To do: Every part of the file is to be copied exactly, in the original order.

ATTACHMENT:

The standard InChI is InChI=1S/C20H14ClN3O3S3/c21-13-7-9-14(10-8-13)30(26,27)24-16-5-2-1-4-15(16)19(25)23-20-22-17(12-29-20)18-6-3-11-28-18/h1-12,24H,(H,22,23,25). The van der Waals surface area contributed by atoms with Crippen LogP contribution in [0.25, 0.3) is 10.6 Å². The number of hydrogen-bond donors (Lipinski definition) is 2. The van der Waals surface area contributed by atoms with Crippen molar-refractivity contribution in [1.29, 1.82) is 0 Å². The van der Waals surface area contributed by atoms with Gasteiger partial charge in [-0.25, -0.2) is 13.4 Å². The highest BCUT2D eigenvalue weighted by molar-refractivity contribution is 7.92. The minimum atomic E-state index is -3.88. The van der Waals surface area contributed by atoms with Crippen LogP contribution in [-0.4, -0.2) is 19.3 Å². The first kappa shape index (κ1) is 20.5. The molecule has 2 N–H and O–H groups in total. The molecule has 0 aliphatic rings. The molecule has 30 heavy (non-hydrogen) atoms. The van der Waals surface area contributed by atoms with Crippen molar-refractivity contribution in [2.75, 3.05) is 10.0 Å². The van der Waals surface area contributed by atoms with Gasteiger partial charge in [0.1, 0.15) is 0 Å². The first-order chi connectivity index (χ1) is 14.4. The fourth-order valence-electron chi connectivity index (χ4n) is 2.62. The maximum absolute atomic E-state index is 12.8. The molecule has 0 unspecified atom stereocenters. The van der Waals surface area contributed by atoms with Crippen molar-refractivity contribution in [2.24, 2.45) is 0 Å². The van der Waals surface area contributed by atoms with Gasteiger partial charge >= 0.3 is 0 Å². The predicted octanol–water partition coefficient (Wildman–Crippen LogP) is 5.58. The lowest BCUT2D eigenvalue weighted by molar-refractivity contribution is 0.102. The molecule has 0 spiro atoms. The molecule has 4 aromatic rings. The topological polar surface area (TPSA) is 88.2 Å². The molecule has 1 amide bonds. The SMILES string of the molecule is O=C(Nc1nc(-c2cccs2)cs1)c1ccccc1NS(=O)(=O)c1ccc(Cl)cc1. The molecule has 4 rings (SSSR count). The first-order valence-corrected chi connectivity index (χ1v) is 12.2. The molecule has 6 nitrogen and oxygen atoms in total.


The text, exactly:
The standard InChI is InChI=1S/C20H14ClN3O3S3/c21-13-7-9-14(10-8-13)30(26,27)24-16-5-2-1-4-15(16)19(25)23-20-22-17(12-29-20)18-6-3-11-28-18/h1-12,24H,(H,22,23,25). The van der Waals surface area contributed by atoms with Crippen LogP contribution in [0.25, 0.3) is 10.6 Å². The number of hydrogen-bond donors (Lipinski definition) is 2. The van der Waals surface area contributed by atoms with Crippen molar-refractivity contribution in [1.29, 1.82) is 0 Å². The van der Waals surface area contributed by atoms with Gasteiger partial charge in [-0.25, -0.2) is 13.4 Å². The highest BCUT2D eigenvalue weighted by molar-refractivity contribution is 7.92. The minimum atomic E-state index is -3.88. The van der Waals surface area contributed by atoms with Crippen LogP contribution in [-0.4, -0.2) is 19.3 Å². The first kappa shape index (κ1) is 20.5. The molecule has 2 N–H and O–H groups in total. The molecule has 0 aliphatic rings. The molecule has 30 heavy (non-hydrogen) atoms. The van der Waals surface area contributed by atoms with Crippen molar-refractivity contribution in [2.75, 3.05) is 10.0 Å². The van der Waals surface area contributed by atoms with Gasteiger partial charge in [0.1, 0.15) is 0 Å². The first-order chi connectivity index (χ1) is 14.4. The fourth-order valence-electron chi connectivity index (χ4n) is 2.62. The maximum absolute atomic E-state index is 12.8. The molecule has 0 unspecified atom stereocenters. The van der Waals surface area contributed by atoms with Crippen molar-refractivity contribution in [2.24, 2.45) is 0 Å². The van der Waals surface area contributed by atoms with Gasteiger partial charge >= 0.3 is 0 Å². The predicted octanol–water partition coefficient (Wildman–Crippen LogP) is 5.58. The lowest BCUT2D eigenvalue weighted by molar-refractivity contribution is 0.102. The molecule has 0 spiro atoms. The molecule has 4 aromatic rings. The topological polar surface area (TPSA) is 88.2 Å². The molecule has 1 amide bonds. The SMILES string of the molecule is O=C(Nc1nc(-c2cccs2)cs1)c1ccccc1NS(=O)(=O)c1ccc(Cl)cc1. The molecule has 4 rings (SSSR count). The first-order valence-corrected chi connectivity index (χ1v) is 12.2. The molecule has 6 nitrogen and oxygen atoms in total.